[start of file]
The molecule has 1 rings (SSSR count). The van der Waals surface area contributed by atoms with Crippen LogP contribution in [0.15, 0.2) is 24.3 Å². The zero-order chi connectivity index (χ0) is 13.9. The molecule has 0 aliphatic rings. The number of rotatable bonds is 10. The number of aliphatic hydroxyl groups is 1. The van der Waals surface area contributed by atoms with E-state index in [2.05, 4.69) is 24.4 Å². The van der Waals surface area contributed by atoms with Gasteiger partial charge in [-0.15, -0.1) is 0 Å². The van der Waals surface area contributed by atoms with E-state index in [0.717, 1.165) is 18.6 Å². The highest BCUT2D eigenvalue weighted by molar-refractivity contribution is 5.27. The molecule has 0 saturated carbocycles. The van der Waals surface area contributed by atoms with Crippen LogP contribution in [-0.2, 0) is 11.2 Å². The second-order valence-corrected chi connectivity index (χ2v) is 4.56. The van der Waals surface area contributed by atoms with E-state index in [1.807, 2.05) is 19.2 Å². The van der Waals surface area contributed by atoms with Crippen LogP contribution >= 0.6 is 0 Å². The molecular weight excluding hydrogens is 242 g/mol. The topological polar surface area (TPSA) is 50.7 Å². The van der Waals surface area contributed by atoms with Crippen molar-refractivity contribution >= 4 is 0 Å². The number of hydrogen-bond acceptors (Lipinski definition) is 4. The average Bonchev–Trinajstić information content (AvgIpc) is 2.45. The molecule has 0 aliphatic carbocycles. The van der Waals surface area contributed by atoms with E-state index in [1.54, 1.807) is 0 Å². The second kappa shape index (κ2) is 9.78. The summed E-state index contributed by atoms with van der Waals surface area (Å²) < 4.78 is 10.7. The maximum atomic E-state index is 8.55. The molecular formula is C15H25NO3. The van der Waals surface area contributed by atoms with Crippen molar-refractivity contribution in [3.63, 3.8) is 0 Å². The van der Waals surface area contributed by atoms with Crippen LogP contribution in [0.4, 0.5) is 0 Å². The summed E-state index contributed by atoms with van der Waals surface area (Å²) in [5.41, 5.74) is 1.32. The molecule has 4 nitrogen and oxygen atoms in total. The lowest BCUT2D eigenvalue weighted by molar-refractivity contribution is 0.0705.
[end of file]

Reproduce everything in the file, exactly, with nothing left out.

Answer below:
The molecule has 1 rings (SSSR count). The van der Waals surface area contributed by atoms with Crippen LogP contribution in [0.15, 0.2) is 24.3 Å². The zero-order chi connectivity index (χ0) is 13.9. The molecule has 0 aliphatic rings. The number of rotatable bonds is 10. The number of aliphatic hydroxyl groups is 1. The van der Waals surface area contributed by atoms with E-state index in [2.05, 4.69) is 24.4 Å². The van der Waals surface area contributed by atoms with Gasteiger partial charge in [-0.15, -0.1) is 0 Å². The van der Waals surface area contributed by atoms with E-state index in [0.717, 1.165) is 18.6 Å². The highest BCUT2D eigenvalue weighted by molar-refractivity contribution is 5.27. The molecule has 0 saturated carbocycles. The van der Waals surface area contributed by atoms with Crippen LogP contribution in [-0.2, 0) is 11.2 Å². The second-order valence-corrected chi connectivity index (χ2v) is 4.56. The van der Waals surface area contributed by atoms with E-state index in [1.807, 2.05) is 19.2 Å². The van der Waals surface area contributed by atoms with Crippen LogP contribution >= 0.6 is 0 Å². The molecular weight excluding hydrogens is 242 g/mol. The topological polar surface area (TPSA) is 50.7 Å². The van der Waals surface area contributed by atoms with Crippen molar-refractivity contribution >= 4 is 0 Å². The number of hydrogen-bond acceptors (Lipinski definition) is 4. The average Bonchev–Trinajstić information content (AvgIpc) is 2.45. The molecule has 0 aliphatic carbocycles. The van der Waals surface area contributed by atoms with E-state index in [1.54, 1.807) is 0 Å². The second kappa shape index (κ2) is 9.78. The summed E-state index contributed by atoms with van der Waals surface area (Å²) < 4.78 is 10.7. The maximum atomic E-state index is 8.55. The molecular formula is C15H25NO3. The van der Waals surface area contributed by atoms with Crippen molar-refractivity contribution in [3.63, 3.8) is 0 Å². The van der Waals surface area contributed by atoms with Crippen LogP contribution in [0.4, 0.5) is 0 Å². The summed E-state index contributed by atoms with van der Waals surface area (Å²) in [5.41, 5.74) is 1.32. The molecule has 4 nitrogen and oxygen atoms in total. The lowest BCUT2D eigenvalue weighted by molar-refractivity contribution is 0.0705.